Vero Gonzalez, I have no idea what I would have done without you these last five years. Our connection grew stronger every single year and all of your advice helped me make some pretty crucial decisions. Thank you for showing all of us how to stay level-headed and put on a smile on the tough days and under deadline. We needed it. Wherever life takes you next, I’m jealous of whoever gets to work with you.
Marcy Luna, I’m going to continue to bring you postcards for your collection after I leave. Thank you for your immense love and support for all of the students. You hugging me and telling me you were proud of me each time I received a promotion or internship meant so much to me.
Isabel Castillo, I’m going to miss laughing with you at all the little things that are constantly happening in this office. Thank you for all the laughs and everything you do for this place.
Jasmine, Amanda, Luis Gonzalez, Andrea Acosta, Javier Cortez and Jose Soto: thank you guys for letting me into your lives. You are some of the most interesting and talented people I know and the memories we made together while at the Prospector were some of the craziest times I’ve ever experienced. From searching for the “homeless student” in the Union, to somehow going out to drink after some production nights, to creating a 100-page Centennial newspaper, to exploring the streets of New York and D.C., we experienced so much together and learned so much from one another and you all are truly my best friends and will continue to be long after this place.
Maria Esquinca, we are so similar in the sense, we know how to work hard and play hard. I love you and your realness so much and know you have never judged me and your empathy and willingness to listen and understand others is truly admirable.
Aaron Montes and Veronica Cook, thank you both for helping me get started as a staff photographer when I was just a clueless freshman and continuing to be there to help me with new opportunities currently. Both of you are amazing at what you do and I’m so grateful you were able to pass on some knowledge to me.
Rene Delgadillo, it’s almost hard to believe I have a friend as good as you are. My secret keeper and the first person I call when I’m having a breakdown. Thank you for everything. You have such a big heart and your willingness to always work harder in whatever you do is always a reminder to me to do the same. I can’t wait until you get to tell your kids about their crazy Aunt Michaela and all of the ridiculous things we did together.
Christian Vasquez, my favorite person to share all my sarcastic and cynical thoughts with. From China Man to teen anarchist to reporting on Capitol Hill, your transformation is truly inspiring—how have you not been on Oprah? Thanks for being a great copy editor as I started my EIC journey and helping me stay grounded during all my freakouts. I have no doubt one day you will be on all the bylines for some crazy investigation you cracked. And I’ll get to say, “oh hey, I think I knew that guy.”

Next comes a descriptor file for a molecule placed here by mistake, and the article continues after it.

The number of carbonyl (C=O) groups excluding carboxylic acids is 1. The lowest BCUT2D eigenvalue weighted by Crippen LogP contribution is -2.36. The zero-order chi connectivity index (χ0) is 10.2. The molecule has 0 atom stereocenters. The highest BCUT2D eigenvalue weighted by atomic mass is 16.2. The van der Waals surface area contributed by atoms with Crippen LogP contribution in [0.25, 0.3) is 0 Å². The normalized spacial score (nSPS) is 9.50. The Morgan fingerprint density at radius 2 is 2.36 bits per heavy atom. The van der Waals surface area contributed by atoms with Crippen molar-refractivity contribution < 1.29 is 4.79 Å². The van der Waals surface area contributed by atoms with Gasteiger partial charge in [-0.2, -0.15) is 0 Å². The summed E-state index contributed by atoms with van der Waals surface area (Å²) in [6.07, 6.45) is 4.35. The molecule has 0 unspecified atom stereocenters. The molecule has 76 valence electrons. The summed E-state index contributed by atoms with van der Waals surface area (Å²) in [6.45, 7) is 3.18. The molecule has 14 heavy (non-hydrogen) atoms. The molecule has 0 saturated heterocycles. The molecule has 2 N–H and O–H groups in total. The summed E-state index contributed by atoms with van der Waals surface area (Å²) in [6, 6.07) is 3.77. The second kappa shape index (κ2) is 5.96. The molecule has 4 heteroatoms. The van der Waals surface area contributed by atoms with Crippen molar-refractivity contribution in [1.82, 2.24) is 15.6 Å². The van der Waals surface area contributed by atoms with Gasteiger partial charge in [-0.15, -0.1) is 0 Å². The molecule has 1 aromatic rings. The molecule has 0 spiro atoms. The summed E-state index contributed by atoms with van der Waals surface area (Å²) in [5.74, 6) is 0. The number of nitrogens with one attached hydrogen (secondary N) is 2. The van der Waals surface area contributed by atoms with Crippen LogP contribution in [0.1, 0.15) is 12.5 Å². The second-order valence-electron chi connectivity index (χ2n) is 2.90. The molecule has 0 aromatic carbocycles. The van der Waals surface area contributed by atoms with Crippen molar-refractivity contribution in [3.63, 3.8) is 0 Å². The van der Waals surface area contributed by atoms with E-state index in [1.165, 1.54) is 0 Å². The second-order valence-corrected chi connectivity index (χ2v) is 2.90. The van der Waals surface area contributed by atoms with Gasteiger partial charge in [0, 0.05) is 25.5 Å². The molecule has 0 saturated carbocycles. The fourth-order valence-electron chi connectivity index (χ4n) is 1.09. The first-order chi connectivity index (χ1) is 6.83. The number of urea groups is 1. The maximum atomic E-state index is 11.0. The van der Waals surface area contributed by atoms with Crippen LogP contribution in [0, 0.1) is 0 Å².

Adrian Broaddus, I can’t wait to see you become Nardwuar 2.0, who also interviews the hottest athletes out there. I’m so glad I hired you. Fine, I’m so glad Javi and I hired you. You are the epitome of a hardworking student journalist and my favorite frat boy ever.
Gaby Velasquez, what would this place even be right now if I hadn’t slid in the DMs and asked if you were interested in joining? Thanks for all your hard work and dedication. Believe me, I know it’s not easy, but you really have done everything you can and your hard work is already starting to pay off. I’m glad The Prospector is in good hands.
Jeremy Carranco, if I could dunk on you, I would. I’m going to miss seeing your extreme facial reactions on a daily basis and writing down the hilarious things you say. You were always nice to me even when I probably didn’t deserve it and there for me and I’m always going to appreciate that.
Elenie Gonzalez, from interviewing “Bae-to,” to blurry nights together and some important talks, I’ve appreciated your friendships and willingness to report on anything and everything, and I can’t think of anyone more suited to become an editor next. We’ll go to NOLA soon.
Daniel (Curly) Mendez, it still makes me laugh the first time we met and talked was at ACL in a crowd of people after watching Jay-Z instead of here in this office. A lot happened in the short time we got to know each other and I’ll never forget any of it.
Brianna Chavez, Gigi Flores, Jake Deven, Isaiah Ramirez, Jason Green, Claudia Hernandez and Sergio Muñoz, I hope you guys have fun here and make the most of your time before graduating. Thanks for the laughs and all your hard work.
There are so many others that played a huge role in my time in this newsroom. Christopher Zacherl and Jaime Quezada, we had so much fun making Jaime Picks Up and laughing around the office. Edwin Delgado and Luis Barrio, I’ll never forget spending a whole spring break with you two covering the C-USA basketball tournament and other games. Diego Burciaga, Ana Ramos and Alejandra Gonzalez, you were the best layout editors to work with and you taught me so much in the sweetest ways. Eric Vasquez and Angel Ulloa, you two are hilarious and have the best hearts. Thanks for all the fun and adventures.
I also truly could not have made it through all the stress and good times without the support of my friends and family. Thank you for always being there for me when I needed someone to vent to. I can’t believe how lucky I’ve been to have such an amazing support system.
After graduation, I will be moving to New York to work as a Knight CUNY-j (City University of New York journalism school) fellow where I will train with other students in the diversity initiative and work with Starfish Media Group.
There is no doubt in my mind the Prospector is what got me there.
Michaela Román may NOT be reached at [email protected]